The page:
Little Lake Theatre takes us back to the late 1800s with The Importance of Being Earnest as the third installment of their 71st season. Written by Oscar Wilde, this three-act play shows the comedic side of what it is like for a man to be truly earnest. The play follows a young man with the ordinary name of Jack, who pretends to have a wicked little brother by the name of Ernest in order to get out of the country and into London. While in London, he takes on the pseudonym of his fake little brother and abandons his name of Jack—that is until he finds out that two women are in love with Ernest. Jack soon realizes the importance in the name Ernest.
A standout character is Merriman/Lane, played by Terry Westwood in Little Lake’s Earnest, who is the butler for Algernon Moncrieff in London, and Jack Worthing in the country. It was hilarious watching as Westwood changed his butler uniform and voice as he switched between London and the country. His attitude toward his superiors remained the same as they pulled him in different directions with ridiculous requests. The audience laughed every time he sighed “yes ma’am” or “yes sir” at each request.
Algernon Moncrieff, the best friend of Jack Worthing, is a man who likes to do as he pleases of his own free will (like creating an excuse of a fake friend Mr. Bunbury, and his love for food). Connor McNelis, as Algernon Moncrieff, displayed Moncrieff’s boredom of regular life and how he used Mr. Bunbury as a way to escape to something more exciting. McNelis hilariously stuffed his face with various foods – especially in a scene where he angrily ate muffins. McNelis did speak a little too quickly throughout the show, making it difficult to understand what he was saying at times.
Jack Worthing, played by Stephen Ray, is the main focus in this play. The audience watches as Worthing attempts to claim the love of his life as his own –with some bumps along the road. Worthing tries to juggle his two lives in the country and in London, which both revolve around Ernest. Ray showed those deep, intense emotions of Worthing as if struggling with his own personal mysteries. Worthing also had his own funny moments (like each time he tried to get Moncrieff to stop eating).
Both Connor McNelis and Stephen Ray shared great onstage chemistry through their characters as they butted heads. They kept the audience laughing as they were chasing each other around the stage over a plate of muffins that they were both viciously eating. McNelis and Ray deeply connected with a brotherly-love that their characters shared.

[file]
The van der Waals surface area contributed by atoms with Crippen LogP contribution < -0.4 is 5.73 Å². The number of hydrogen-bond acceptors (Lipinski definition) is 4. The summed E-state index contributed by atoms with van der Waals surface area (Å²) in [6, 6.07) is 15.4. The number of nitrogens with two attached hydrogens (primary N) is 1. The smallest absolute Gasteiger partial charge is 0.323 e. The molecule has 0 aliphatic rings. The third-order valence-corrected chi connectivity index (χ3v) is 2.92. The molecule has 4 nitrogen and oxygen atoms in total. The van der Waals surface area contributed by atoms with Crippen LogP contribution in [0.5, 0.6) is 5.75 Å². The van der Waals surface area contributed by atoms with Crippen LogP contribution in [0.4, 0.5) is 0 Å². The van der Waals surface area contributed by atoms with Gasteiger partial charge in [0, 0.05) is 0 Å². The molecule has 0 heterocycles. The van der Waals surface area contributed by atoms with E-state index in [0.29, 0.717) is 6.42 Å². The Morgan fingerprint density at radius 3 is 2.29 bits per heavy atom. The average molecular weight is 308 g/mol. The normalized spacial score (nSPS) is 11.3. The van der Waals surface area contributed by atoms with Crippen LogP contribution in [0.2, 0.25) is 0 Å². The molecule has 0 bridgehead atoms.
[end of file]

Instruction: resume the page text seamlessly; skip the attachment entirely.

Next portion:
Another pair that expressed great onstage chemistry was Mairead A. Roddy, who played Cecily Cardew, and Ashley Harmon, who played Gwendolen Fairfax. Together they displayed an amazing friendship and sisterhood—from their rocky beginning filled with
turmoil upon finding out they’re engaged to the same man, to the quick switch of being inseparable when they both realize who Ernest is.
Mairead A. Roddy was full of spunk in her role as Cecily Cardew. Her expressions matched each action and word that was performed throughout the play. Roddy also was very articulate with her words. It was easy to hear exactly what she was saying in the old English. She was confident in her role as the young Englishwoman and performed very well.
You can see The Importance of Being Earnest at the Little Lake Theatre in Canonsburg, Pennsylvania from June 13-15 at 8pm, June 16 at 2pm, and June 20-22 at 8pm. Tickets are $19.00-$20.50 for adults and $12 for children and can be purchased online.
(Note: As an addition their 71st season, Little Lake introduced a hearing loop. The hearing loop allows someone with telecoil (or T-Coil) equipped hearing aids or cochlear implants to listen to the performance through their devices via platforms with flat wires taped on that serve as the loop. Little Lake also offers external headsets on loan for free if anyone is unsure on how to use the hearing loop. Patrons can get an external headset and have questions answered about the hearing loop at the theatre’s box office before the show.)
Photography Credit: Carina Iannarelli
Emily Koscinski is a recent graduate from Lincoln Park Performing Arts Charter School. Along with Pittsburgh in the Round her articles have been featured in Midland Today, Beaver County Times, Observer-Reporter, and on the Lincoln Park website. Emily also has her own photography business where her photos have been shown at Robert Morris University and on the Lincoln Park website.
Categories: Archived Reviews